The semiconductor wafer 910, the spacer assembly 901, and the spacer assembly 9 are avoided while avoiding the dicing position.
No. 01 and the optical element assembly 917 are provided with an adhesive layer, the epoxy resin is melted by friction heat with the dicing blade, becomes fine debris, or becomes carbon particles, thereby forming a lens surface. And does not deteriorate the quality of the imaging module.

FIG. 35 is a schematic sectional view of a process of dicing a semiconductor wafer with a dicing blade in the process of manufacturing an image pickup module according to the fifth embodiment of the present invention. In this step, the dicing blade 523 rotates in the direction of the arrow L, which is the direction in which the semiconductor wafer 910 before being cut into the respective semiconductor chips 503 is pressed, but the convex lenses 601 and 60 are temporarily placed on the dicing line.
If there is a resin layer connected to Nos. 2, 603 and 604, a force is applied in the direction of peeling the resin layer from the glass substrate of the compound-eye optical element 512, and the convex lenses 601, 602, 6
The surface precision of 03 and 604 is deteriorated.

In this embodiment, since the resin is removed from the position where the dicing blade passes, the convex lens 60
No unreasonable force is applied to 1, 602, 603, and 604d, and such a problem does not occur. Further, the resin does not melt due to frictional heat with the dicing blade, becomes fine fragments, or becomes carbon particles and adheres to the lens surface, which does not deteriorate the quality of the imaging module.

Each of the above steps is divided into
The imaging module of the present invention shown in FIGS. 6A and 26B is formed.

FIG. 36 is a schematic sectional view showing a connection state and a sealing state between the image pickup module of the fifth embodiment of the present invention and an external electric circuit. In FIG. 36, 517 is a multilayer printed circuit board which is an external electric circuit board, and 520 is an electrode pad 513 (not shown) and a multilayer printed circuit board 517.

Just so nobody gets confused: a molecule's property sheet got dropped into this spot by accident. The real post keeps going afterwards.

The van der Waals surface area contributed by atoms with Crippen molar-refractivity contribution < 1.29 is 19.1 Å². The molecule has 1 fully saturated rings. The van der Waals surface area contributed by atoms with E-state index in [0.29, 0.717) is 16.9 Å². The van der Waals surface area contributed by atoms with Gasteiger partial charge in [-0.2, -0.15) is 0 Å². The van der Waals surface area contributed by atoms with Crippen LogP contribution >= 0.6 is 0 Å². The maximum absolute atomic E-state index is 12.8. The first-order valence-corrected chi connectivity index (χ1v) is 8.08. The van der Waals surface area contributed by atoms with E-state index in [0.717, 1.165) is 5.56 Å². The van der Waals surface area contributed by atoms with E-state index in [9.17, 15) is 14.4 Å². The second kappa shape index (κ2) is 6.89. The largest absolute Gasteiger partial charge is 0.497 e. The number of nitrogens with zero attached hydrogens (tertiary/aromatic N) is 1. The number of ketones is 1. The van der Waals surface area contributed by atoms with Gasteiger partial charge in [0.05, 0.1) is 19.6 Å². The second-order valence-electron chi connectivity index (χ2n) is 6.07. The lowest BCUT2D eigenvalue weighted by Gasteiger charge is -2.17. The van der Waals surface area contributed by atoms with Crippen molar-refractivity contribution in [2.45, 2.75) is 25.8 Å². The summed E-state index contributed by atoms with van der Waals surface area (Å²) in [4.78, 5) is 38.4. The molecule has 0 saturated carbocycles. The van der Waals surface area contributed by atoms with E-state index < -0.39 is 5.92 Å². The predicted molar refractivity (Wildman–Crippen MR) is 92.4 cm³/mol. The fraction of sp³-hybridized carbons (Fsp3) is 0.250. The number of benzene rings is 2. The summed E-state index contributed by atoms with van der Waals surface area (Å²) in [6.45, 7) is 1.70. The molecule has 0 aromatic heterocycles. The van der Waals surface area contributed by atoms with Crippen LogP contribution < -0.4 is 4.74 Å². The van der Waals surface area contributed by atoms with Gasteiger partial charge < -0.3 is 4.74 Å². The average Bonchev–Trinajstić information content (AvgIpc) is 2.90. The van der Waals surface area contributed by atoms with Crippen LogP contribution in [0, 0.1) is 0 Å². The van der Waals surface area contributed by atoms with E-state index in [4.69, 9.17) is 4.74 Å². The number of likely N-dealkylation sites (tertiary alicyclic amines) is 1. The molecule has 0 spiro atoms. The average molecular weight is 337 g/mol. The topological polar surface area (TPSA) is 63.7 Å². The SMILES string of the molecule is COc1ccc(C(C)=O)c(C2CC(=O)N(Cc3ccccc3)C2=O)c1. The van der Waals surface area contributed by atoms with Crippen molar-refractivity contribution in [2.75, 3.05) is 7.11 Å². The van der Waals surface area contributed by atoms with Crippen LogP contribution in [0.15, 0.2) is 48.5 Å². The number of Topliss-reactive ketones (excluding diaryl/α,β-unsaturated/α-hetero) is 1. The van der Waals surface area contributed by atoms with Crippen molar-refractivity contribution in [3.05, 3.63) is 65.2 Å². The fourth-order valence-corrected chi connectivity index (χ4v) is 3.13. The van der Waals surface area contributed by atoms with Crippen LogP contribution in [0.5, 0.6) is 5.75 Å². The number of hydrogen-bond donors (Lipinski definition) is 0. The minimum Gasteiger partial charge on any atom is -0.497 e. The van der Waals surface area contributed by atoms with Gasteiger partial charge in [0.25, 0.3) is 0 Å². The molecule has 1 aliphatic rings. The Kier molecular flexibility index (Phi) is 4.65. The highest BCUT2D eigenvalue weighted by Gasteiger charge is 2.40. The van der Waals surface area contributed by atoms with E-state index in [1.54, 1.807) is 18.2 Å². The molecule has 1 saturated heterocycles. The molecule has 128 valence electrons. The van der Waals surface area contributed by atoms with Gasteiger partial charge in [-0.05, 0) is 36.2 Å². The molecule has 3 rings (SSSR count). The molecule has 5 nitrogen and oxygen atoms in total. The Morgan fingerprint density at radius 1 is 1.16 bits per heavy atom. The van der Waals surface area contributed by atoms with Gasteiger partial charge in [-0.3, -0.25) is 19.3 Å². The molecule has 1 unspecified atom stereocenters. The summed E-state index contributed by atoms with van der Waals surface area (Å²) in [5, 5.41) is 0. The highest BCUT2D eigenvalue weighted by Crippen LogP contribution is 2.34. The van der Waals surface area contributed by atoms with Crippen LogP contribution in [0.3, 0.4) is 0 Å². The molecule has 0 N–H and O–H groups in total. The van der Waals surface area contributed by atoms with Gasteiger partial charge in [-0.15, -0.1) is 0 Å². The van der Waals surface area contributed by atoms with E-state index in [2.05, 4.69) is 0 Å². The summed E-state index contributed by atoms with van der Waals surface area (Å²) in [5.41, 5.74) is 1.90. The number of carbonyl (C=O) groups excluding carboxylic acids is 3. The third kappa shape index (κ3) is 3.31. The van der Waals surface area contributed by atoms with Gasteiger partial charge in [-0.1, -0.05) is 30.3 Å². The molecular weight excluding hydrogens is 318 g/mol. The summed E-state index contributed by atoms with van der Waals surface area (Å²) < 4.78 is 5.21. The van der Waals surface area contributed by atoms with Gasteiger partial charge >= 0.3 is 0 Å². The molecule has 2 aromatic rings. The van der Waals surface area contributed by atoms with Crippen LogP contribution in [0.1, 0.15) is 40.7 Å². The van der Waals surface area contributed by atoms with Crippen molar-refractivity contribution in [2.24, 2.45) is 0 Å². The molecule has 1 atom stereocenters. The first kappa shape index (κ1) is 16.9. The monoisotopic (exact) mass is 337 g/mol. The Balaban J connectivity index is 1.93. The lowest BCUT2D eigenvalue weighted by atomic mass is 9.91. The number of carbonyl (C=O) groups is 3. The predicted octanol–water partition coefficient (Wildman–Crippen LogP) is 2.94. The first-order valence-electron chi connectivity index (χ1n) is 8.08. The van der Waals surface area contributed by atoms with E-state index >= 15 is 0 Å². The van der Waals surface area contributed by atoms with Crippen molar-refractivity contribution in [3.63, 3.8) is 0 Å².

A bonding wire 521 for electrically connecting the upper electrode pad is a thermo-UV curable resin for sealing the periphery of the electrode pad 513 and the bonding wire 520. The thermal ultraviolet curable resin 520 is applied over the entire circumference of the image pickup module 511 in order to secure the mounting stability of the image pickup module on the multilayer printed board 517.

In this embodiment, by sealing with the adhesive 509 and another thermo-ultraviolet curable resin 521, deterioration of the microlens 516 and the filter layer due to entry of dust or humidity in the air, or an aluminum layer. It is possible to reliably prevent the electrolytic corrosion of. Moreover, since the sealing can be performed in the semiconductor manufacturing process, the effect is greater. Further, since the surface electrode is connected to the external electric circuit by the bonding wire, the ITO film and the penetrating metal body are not required, and the manufacturing can be performed at low cost. Further, it can be applied to electrical connection using a TAB film without using a bonding wire.

Further, according to this embodiment, in the step of connecting the lens and the semiconductor chip, the active assembly of the image forming lens and the semiconductor chip is not required for each image pickup module, and the process is performed once at the semiconductor wafer stage. Since the alignment with the optical element can be performed, it is possible to significantly reduce the adjustment man-hours.